Comment


          • #35
            Originally posted by partcyborg View Post

            A troll and an anti-vaxer in the same thread?

            All I need now is a flat-earther and I will have internet moron bingo!
            Earth isn't flat, it's concave. Why do you think the water doesn't flow off the sides? You see, 200,000 years ago there were two giant space turtles doing their thing when one crashed into the real earth and died; breaking the earth into multiple pieces. The other turtle saved all he could by using his partner's shell as a reservoir to hold as much earth, water, people, etc that could fit and placed it on his back. Because he's so large his gravitational pull keeps us neatly tucked inside the concave shell. That's why we live in a concave earth. Flat earthers need to pick up a science book and learn some physics.

            Flat earth+the turtle's gravity=no water

            Concave earth+the turtle's gravity=water and continents

            And boom goes the dynamite.
            Last edited by skeevy420; 02 December 2023, 08:34 PM.

            Comment


            • #36
              Originally posted by avis View Post

              Please come back at me when you're ready to argue using facts, best industry practices and research.

              Your message doesn't contain anything other than low level ridicule.
              You got so many proves how Windows security is non existent and you're still trolling? Last time you were saying Linux is hard coded up to 8 cores. I hope this sums you up. If you want me to paste hundred of times about how Windows is insecure, here you go:

              Researchers uncover vulnerabilities in 34 Windows drivers that non-privileged hackers can exploit to take control of your device and execute code.


              As many as 34 unique vulnerable Windows Driver Model (WDM) and Windows Driver Frameworks (WDF) drivers could be exploited by non-privileged threat actors to gain full control of the devices and execute arbitrary code on the underlying systems.

              "By exploiting the drivers, an attacker without privilege may erase/alter firmware, and/or elevate [operating system] privileges," Takahiro Haruyama, a senior threat researcher at VMware Carbon Black, said.​
              Some of the bellow are remote code execution which are the most critical security holes:

              Mitigating 20-21 servers critical vulnerabilities can be handled by implementing two controls- server hardening and version updates.


              .
              1. Zerologon vulnerability- CVE-2020-1472
              2. Microsoft DNS vulnerability – CVE-2020-1350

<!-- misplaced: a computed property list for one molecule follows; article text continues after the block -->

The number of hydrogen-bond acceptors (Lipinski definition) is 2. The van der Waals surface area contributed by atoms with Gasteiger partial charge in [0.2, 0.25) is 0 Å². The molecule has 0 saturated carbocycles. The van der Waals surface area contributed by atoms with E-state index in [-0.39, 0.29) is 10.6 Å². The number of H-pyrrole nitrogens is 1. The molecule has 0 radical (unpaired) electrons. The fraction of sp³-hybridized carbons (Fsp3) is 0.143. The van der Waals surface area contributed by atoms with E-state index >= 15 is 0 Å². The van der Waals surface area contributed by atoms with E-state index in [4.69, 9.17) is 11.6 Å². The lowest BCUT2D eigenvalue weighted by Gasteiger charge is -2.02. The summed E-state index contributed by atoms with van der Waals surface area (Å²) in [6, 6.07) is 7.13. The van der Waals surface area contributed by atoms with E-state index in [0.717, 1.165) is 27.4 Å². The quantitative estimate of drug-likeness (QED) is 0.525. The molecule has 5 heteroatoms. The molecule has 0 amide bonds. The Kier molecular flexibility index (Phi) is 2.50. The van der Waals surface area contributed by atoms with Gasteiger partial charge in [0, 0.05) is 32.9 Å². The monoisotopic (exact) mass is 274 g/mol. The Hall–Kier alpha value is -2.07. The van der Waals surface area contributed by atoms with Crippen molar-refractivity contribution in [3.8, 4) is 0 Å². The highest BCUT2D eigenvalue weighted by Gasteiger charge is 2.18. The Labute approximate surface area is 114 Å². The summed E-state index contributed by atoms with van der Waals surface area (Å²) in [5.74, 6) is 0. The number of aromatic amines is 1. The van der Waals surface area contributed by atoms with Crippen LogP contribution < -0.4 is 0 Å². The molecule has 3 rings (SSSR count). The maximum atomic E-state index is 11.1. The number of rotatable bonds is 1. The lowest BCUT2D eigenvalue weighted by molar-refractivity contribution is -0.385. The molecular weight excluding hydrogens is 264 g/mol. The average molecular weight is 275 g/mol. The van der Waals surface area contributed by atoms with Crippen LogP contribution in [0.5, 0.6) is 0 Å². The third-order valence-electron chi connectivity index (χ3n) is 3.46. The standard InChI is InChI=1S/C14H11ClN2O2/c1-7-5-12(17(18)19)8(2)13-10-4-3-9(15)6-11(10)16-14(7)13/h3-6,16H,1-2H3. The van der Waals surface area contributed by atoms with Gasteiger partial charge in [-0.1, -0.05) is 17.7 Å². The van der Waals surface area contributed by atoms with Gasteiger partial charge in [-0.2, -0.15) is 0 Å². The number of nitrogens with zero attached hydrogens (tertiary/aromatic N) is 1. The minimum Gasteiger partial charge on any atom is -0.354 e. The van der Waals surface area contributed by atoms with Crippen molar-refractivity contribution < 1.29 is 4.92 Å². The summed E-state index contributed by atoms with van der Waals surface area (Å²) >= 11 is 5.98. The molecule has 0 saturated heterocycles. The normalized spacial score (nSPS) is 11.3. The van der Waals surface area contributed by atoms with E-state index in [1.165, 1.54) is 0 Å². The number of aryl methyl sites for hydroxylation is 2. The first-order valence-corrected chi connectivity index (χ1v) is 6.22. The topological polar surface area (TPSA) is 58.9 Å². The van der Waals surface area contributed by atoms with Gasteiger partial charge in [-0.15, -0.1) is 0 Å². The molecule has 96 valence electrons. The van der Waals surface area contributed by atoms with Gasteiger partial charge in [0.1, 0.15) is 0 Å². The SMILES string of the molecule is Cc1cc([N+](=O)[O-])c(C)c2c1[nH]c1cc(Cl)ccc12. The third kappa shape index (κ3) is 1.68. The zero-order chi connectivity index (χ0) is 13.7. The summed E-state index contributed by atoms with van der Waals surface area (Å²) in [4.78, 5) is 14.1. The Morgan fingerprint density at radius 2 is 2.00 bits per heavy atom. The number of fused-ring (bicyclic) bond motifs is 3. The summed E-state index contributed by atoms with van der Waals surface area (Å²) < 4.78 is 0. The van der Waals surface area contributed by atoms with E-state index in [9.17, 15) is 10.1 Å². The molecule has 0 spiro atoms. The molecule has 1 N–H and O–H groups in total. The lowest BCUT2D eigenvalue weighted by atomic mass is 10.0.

3. DirectX Elevation of Privilege Vulnerability – CVE-2018-8554
              4. Windows Text Shaping Remote Code Execution Vulnerability – CVE-2021-40465
              5. Windows CryptoAPI Spoofing Vulnerability – CVE-2020-0601
              6. Windows Win32k Elevation of Privileges Vulnerability – CVE-2021-1732
              7. Azure AD Web Sign-in Security Feature Bypass Vulnerability – CVE-2021-27092
              8. Windows WLAN Service Elevation of Privilege Vulnerability – CVE-2021-1646
              9. Kerberos KDC Security Feature Bypass Vulnerability – CVE-2020-17049
              10. Windows Spoofing Vulnerability – CVE-2020-16922
              Another laughable windows 'security':

              Exploiting the weak Windows authentication protocols is on the top of the list for any adversary, because it mostly relies on a design flaw in the protocol itself, moreover, it is easy and could allow the adversary to get access to remote systems with almost no alert from most systems such as an IPS, AV, etc.

              In this series of articles, I would like to go through the details of some authentication attacks such as SMB relay attack, pass the hash, pass the token, LM/NTLM cracking and others. In this article, I will start with SMB relay attack, it is one of the most common and powerful technique to get access to a fully patched and secure system.
              SMB relay attack Exploiting the weak Windows authentication protocols is on the top of the list for any adversary, because it mostly relies on a design flaw


              Another one and MS didn't want to mark it critical:

              Microsoft is patching a serious flaw in various versions of Windows today after the National Security Agency (NSA) discovered and reported a security vulnerability in Microsoft’s handling of certificate and cryptographic messaging functions in Windows. The flaw, which hasn’t been marked critical by Microsoft, could allow attackers to spoof the digital signature tied to pieces of software, allowing unsigned and malicious code to masquerade as legitimate software.​
              And here's the testament to windows insecurity:

              OPINION: With every Windows release, Microsoft promises better security. And, sometimes, it makes improvements. But then, well then, we see truly ancient security holes show up yet again.


              Why hasn't Microsoft ever gotten its security act together? The fundamental problem is that Windows was never, ever meant to work on a network. It worked as a standalone PC operating system. And, even today, 37 years later, the same pre-internet problems keep showing up. Unix and Linux started with the premise that there's more than one user on the system, and you need to secure accounts and programs from other users, local or remote. This has served these operating systems well.

              Take, for example, Microsoft recently patched zero-day remote code execution Windows Scripting Languages Remote Code Execution Vulnerability, CVE-2022-41128, With a Common Vulnerability Scoring System (CVSS) rating of 8.8, it's a baddie. This is a Windows JavaScript scripting language security hole. Specifically, it's a hole in Internet Explorer (IE) 11's JScript9 JavaScript engine.​